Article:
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Trump asserted without evidence that drug dealers and gangs could be trying to enter the U.S.

Westlake Legal Group 5d743713240000082477c6a8 Trump asserted without evidence that drug dealers and gangs could be trying to enter the U.S.

President Donald Trump on Monday urged caution in admitting people into the U.S. from the Bahamas, claiming ― with no apparent basis in fact ― that “very bad people” could be hidden among the hordes of Hurricane Dorian survivors attempting to flee the devastated archipelago.

“We have to be very careful,” he told reporters outside the White House before heading to a North Carolina campaign rally. “Everyone needs totally proper documentation because the Bahamas had some tremendous problems with people going to the Bahamas who weren’t supposed to be there.”

The president went on to assert, without evidence, that the people leaving the islands could include criminals.

“I don’t want to allow people who weren’t supposed to be in the Bahamas to come into the United States, including some very bad people and some very bad gang members and some very very bad drug dealers,” he said.

Dozens of people were killed in the Bahamas as a result of the Category 5 storm, and some 70,000 people there have reportedly been left homeless.

Trump spoke just hours after Mark Morgan, acting commissioner of U.S. Customs and Border Protection, announced that the U.S. is fast-tracking its immigration procedures to help process new arrivals from the Bahamas.

However, he also advocated for attention to security matters.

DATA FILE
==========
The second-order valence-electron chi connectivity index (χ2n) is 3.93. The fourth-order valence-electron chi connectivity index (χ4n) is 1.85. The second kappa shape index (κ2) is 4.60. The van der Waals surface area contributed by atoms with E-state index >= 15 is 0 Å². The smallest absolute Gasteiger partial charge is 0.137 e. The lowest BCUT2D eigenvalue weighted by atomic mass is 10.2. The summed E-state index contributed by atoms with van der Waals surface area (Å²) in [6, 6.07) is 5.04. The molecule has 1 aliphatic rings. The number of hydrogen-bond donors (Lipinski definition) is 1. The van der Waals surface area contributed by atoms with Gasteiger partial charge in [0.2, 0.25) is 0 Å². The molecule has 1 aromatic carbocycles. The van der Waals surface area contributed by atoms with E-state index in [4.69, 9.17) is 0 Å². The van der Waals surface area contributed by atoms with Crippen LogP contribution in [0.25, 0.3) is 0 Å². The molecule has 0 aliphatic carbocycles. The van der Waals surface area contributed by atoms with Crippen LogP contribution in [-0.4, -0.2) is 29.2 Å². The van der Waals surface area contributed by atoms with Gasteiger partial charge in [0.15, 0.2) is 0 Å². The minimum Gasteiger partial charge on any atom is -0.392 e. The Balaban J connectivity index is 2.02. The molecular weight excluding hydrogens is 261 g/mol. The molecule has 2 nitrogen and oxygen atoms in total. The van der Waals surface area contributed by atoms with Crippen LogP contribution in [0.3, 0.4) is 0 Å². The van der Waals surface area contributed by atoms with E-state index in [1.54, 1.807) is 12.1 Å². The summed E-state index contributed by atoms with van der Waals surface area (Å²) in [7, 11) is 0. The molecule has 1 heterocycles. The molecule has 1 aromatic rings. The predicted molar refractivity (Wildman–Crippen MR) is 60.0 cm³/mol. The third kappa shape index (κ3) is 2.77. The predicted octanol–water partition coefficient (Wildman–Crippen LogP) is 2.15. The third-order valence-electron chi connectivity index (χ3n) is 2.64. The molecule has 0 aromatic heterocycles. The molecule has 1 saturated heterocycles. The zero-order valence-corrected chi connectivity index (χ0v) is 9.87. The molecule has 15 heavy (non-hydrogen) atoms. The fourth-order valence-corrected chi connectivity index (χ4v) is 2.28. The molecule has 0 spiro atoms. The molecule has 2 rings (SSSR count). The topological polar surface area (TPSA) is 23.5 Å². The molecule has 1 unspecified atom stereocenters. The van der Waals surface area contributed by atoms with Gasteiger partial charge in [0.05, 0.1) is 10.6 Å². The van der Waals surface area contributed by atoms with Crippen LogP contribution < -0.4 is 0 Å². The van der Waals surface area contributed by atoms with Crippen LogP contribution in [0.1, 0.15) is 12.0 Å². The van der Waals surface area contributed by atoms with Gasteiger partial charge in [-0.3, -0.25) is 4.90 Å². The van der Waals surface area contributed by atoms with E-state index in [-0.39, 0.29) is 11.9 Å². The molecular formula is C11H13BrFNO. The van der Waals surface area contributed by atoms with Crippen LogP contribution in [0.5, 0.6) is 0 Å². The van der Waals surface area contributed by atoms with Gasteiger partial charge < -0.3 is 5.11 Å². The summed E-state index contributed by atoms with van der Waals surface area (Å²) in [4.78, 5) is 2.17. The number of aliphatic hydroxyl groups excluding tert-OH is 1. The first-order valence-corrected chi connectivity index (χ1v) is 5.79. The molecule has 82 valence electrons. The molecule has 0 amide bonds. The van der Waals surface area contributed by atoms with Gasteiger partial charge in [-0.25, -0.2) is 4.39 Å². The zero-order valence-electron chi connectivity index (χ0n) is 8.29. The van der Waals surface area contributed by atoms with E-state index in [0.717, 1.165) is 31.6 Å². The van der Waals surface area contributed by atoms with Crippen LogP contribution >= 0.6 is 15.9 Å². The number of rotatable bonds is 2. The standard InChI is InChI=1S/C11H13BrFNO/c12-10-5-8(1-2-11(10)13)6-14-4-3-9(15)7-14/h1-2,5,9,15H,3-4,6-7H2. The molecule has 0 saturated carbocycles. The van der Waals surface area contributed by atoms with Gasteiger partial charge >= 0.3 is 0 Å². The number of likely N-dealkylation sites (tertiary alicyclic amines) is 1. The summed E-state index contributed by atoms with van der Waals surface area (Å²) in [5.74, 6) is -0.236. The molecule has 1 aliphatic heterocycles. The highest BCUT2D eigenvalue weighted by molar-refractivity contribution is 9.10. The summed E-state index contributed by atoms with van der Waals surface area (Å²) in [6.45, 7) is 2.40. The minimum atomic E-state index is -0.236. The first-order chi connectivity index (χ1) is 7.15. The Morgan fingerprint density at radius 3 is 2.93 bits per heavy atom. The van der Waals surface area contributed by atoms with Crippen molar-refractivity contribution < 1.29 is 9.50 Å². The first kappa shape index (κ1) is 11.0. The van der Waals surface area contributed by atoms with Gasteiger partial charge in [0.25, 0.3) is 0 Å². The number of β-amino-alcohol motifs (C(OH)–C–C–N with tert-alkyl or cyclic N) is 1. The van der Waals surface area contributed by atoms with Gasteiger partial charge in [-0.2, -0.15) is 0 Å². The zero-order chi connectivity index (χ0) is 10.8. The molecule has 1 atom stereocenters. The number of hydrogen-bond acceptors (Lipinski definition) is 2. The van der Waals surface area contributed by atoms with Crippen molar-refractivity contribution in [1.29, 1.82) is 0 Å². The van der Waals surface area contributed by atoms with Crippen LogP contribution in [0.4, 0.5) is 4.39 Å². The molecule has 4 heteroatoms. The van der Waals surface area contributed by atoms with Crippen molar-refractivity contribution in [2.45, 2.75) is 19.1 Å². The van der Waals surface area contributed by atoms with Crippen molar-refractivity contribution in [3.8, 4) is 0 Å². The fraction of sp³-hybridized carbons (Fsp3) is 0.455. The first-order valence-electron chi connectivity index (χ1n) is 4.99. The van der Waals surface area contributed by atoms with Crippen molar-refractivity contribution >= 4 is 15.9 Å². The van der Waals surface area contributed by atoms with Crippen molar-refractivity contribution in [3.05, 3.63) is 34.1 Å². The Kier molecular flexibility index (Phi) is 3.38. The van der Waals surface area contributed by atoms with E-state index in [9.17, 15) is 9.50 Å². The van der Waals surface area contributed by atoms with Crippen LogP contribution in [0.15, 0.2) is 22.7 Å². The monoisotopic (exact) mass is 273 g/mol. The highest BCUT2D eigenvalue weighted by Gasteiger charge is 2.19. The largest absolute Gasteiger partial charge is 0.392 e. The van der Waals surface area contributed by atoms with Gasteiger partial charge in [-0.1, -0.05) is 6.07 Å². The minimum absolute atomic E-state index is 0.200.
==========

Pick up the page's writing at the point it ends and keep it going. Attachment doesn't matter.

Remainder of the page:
“That doesn’t mean we do this with a blind eye,” Morgan said, according to Reuters. “We still have to balance the humanitarian need and assistance of those that need it versus the safety of this country. So we still go through that process but we’re expediting this process.”

On Sunday, more than 100 Bahamians without visas were reportedly told to leave a ferry from Freeport, Bahamas, to Florida. 

Brian Entin, a journalist for Miami’s Fox-affiliated WSVN-TV, shared footage of the scene on Twitter.

“This is not normal,” he wrote, adding that people from the Bahamas can usually enter the U.S. with a passport and a copy of their police record.

According to the CBP website, that rule is true for those traveling to the U.S. by air ― but for people traveling by ship, a visa is required.

CBP Commissioner Kevin McAleenan later explained that the incident was the result of confusion in the aftermath of Dorian, WSVN reported.

In a statement released Monday, Sen. Rick Scott (R-Fla.) also attributed the episode to “confusion,” urging CBP officials to “work with the Bahamian government to clarify the current visa rules & set up a temporary site at ports of entry.”

In a statement of his own, Sen. Marco Rubio (R-Fla.) disputed that people without visas were ordered off the ship.

“Claim that hurricane survivors were kicked off ship due to U.S. ‘visa demands’ appears false,” he wrote. “Bahamians with a valid passport & clean record can enter U.S. without a visa. This shipping company apparently didn’t coordinate this in advance & then they didn’t want to wait.”

According to WSVN, the Bahamians who were removed from the ship, including “mothers with young children,” are still on their home island.